Mary modeled her order on the pattern of St. Ignatius of Loyola’s Society of Jesus in spirituality and mission. As Cardinal Ratzinger noted in 1985, this new kind of religious order faced great opposition from the Church and therefore, “The Church caused Mary Ward great suffering but at the same time the Church was, and remained for her, her surest consolation and peace, the ground of all ages, the guarantee of the truth of the promise: one sows and another reaps.”

While Mary prepared documents describing the active apostolate of teaching, helping the poor and caring for the sick, she began to draw other women to her order establishing communities in Prague, Vienna, Cologne, Trier, Liege and Munich. All of them, except for the one in Munich, were suppressed in 1629 and Mary was confined in a Poor Clare convent in 1631. Cardinal Ratzinger said, “Even when she saw her work destroyed by the authority of the Church she remained obedient, remained, in a rebellious age, firmly anchored in the Catholic Church” and he ascribed to her the patience of a saint in the communion of saints, knowing that someday her vision would be implemented.

In 1639, Mary returned to England, established a school in York, and helped Catholics in the underground Church, dying in the midst of the English Civil War when she was 60 years old.


Her Vision of Education

In 1985, Cardinal Ratzinger also expressed his particular appreciation of her vision of education:

Mary Ward found her own vocation in this word of the Lord: teach them to observe [“all that I have commanded you” (Matthew 28:20)]. And with her charism she understood that one cannot teach the faith without forming the whole person, a totally human culture. On the other hand, she understood that every good teaching must be directed toward the art of being human and that the heart of this art is faith. I think it is the moment to thank the foundress Mary Ward and her daughters of these four centuries for their tireless work of pedagogy, of teaching anchored on the rock of faith. Only God knows the immense blessing which has come from this work and He too will reward all the effort, the patient sowing throughout so many generations. We pray that the Lord may stir up new vocations so that this sowing and reaping may continue.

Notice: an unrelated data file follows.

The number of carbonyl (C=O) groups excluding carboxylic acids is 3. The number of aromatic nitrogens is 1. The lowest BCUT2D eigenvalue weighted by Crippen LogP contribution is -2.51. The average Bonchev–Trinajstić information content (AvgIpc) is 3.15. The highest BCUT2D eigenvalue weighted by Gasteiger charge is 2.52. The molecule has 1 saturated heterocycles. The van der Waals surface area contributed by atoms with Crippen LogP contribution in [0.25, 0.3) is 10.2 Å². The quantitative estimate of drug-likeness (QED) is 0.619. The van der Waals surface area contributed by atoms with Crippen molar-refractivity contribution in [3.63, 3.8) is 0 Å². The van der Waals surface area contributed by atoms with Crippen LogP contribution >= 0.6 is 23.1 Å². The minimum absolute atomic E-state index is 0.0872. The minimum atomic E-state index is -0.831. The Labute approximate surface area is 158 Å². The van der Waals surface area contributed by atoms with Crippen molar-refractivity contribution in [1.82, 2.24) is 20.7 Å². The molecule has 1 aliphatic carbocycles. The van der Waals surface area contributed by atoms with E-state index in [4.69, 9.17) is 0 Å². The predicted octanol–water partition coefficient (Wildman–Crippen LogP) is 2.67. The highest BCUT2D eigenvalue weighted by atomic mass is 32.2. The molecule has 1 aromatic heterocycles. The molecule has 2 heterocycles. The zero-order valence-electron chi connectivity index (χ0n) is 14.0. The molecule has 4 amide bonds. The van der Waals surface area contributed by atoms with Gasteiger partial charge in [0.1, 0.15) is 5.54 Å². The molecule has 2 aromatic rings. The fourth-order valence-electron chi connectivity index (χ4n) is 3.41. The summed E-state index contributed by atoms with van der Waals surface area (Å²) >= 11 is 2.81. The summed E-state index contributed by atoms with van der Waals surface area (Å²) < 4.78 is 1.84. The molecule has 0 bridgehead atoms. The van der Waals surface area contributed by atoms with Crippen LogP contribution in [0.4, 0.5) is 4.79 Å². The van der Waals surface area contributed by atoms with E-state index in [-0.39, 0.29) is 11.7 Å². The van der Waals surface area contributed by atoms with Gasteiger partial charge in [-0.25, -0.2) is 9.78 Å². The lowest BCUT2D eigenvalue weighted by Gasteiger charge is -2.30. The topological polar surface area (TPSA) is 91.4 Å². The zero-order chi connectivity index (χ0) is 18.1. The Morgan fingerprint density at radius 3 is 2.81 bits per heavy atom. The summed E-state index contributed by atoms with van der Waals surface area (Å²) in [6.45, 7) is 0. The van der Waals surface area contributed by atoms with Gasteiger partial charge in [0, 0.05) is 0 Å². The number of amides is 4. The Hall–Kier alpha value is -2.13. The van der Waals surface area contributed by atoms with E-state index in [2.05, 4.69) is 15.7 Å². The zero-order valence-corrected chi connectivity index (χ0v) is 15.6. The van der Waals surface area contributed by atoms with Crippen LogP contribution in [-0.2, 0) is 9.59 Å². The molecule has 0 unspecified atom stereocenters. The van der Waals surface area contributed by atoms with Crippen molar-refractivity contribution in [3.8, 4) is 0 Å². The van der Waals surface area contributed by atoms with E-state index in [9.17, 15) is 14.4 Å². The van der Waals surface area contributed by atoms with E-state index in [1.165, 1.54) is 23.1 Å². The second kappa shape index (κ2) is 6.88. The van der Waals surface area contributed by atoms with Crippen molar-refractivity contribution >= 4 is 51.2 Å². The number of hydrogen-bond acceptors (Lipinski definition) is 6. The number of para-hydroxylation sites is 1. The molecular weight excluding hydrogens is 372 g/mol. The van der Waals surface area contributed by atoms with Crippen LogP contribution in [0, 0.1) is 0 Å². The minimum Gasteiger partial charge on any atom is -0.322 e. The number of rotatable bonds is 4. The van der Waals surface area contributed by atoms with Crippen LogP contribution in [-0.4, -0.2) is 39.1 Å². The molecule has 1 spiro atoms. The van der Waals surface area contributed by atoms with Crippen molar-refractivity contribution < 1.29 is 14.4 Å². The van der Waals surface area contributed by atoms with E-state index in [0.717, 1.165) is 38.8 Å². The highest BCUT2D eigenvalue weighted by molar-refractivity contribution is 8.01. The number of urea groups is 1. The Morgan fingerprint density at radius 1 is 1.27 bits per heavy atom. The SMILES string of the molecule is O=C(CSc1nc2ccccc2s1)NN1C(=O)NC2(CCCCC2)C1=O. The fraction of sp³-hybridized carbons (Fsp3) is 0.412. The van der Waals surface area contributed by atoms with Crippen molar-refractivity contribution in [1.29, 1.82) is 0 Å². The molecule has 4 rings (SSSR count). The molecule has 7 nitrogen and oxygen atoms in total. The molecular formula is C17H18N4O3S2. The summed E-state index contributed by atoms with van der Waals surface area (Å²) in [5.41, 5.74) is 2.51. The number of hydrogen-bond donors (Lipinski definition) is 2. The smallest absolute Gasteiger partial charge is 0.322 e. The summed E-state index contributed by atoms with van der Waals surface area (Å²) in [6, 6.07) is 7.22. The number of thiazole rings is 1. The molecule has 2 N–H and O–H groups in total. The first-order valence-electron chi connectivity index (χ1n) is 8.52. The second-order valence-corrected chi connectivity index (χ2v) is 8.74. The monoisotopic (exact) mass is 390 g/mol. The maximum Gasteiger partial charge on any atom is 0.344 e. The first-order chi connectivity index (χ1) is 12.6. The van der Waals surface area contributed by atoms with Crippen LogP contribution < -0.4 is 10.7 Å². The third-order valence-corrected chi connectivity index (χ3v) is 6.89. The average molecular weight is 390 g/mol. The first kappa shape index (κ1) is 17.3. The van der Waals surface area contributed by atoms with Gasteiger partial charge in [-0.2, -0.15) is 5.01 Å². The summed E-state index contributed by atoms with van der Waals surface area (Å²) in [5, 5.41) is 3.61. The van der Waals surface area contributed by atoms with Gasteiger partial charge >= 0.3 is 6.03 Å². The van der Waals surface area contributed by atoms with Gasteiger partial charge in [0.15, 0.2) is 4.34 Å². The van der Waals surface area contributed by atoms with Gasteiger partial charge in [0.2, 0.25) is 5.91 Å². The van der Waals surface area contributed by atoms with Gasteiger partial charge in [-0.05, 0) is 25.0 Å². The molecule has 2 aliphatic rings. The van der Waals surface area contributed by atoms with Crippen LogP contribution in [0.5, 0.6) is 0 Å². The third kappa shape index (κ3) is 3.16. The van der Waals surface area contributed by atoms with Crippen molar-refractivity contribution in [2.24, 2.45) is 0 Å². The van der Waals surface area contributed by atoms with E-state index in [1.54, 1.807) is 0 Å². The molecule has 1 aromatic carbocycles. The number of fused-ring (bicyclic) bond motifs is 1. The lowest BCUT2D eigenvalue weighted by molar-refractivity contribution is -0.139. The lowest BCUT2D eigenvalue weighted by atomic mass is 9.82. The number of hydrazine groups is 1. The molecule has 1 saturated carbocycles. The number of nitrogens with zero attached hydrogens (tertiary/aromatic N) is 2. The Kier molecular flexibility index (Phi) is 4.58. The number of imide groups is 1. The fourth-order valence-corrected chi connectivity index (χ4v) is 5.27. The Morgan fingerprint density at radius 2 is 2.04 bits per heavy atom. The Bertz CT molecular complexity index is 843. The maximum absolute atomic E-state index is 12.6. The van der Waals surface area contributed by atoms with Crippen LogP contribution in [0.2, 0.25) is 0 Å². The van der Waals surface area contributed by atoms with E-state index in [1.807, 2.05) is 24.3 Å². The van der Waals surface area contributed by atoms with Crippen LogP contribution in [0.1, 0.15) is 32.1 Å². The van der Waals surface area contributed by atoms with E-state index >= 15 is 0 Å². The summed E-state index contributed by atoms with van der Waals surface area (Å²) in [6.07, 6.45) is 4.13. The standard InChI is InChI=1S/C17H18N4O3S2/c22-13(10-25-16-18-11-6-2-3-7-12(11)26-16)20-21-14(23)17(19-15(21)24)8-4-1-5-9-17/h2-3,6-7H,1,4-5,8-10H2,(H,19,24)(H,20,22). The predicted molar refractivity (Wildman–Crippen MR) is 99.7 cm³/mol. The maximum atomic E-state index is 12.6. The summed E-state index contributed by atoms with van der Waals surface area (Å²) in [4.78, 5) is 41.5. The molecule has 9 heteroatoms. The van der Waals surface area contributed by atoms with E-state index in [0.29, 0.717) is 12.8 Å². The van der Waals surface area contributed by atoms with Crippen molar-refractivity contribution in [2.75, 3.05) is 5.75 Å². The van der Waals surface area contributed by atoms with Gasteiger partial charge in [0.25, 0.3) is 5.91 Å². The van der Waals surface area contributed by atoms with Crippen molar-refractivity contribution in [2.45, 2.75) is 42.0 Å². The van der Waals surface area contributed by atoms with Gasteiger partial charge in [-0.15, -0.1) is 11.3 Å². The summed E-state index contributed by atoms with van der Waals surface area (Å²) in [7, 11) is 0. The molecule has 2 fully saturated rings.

One reason that Cardinal Ratzinger appreciated her educational charism so much was that he had benefited from it. As Pope Benedict XVI, he visited Scotland and England in 2010, almost a year after he declared her Venerable. He spoke on Sept. 17 to a group of Catholic educators, saying: “This gives me an opportunity to give thanks to God for the life and work of the Venerable Mary Ward, a native of this land whose pioneering vision of apostolic religious life for women has borne so much fruit. I myself as a young boy was taught by the ‘English Ladies’ and I owe them a deep debt of gratitude.” 


Ahead of Her Time

Like other founders and pioneers, male and female, Venerable Mary Ward endured opposition as she worked to establish her orders of active apostolic life. But as Cardinal Ratzinger said in 1985, this just means that she conformed herself to Jesus:

All her life was a going toward a mountain chosen by Jesus. Consequently, this life was always more and more a going toward the mountain of the cross, in a double obedience, to her own personal vocation received from the Lord and to His Church, a place appointed by Him in the world. Her life was lived with little apparent success, her death in the obscurity of the cross, and thus she came to share in the power of the Lord, the power of love which illumines the world.

In 1909, during the pontificate of Saint Pius X, the Church finally recognized her founding of the Congregation of Jesus and the Institute the Blessed Virgin Mary.

Venerable Mary Ward, pray for us!

Archbishop of San Francisco Salvatore Joseph Cordileone attends the mass and imposition of the Pallium upon the new metropolitan archbishops held by Pope Francis for the Solemnity of Saint Peter and Paul at Vatican Basilica on June 29, 2013 in Vatican City, Vatican.

A New Era?

A NOTE FROM THE PUBLISHER: Archbishop Salvatore Cordileone of San Francisco has a profound understanding of what the U.S. bishops have called the preeminent issue of our time, and his stand is courageous.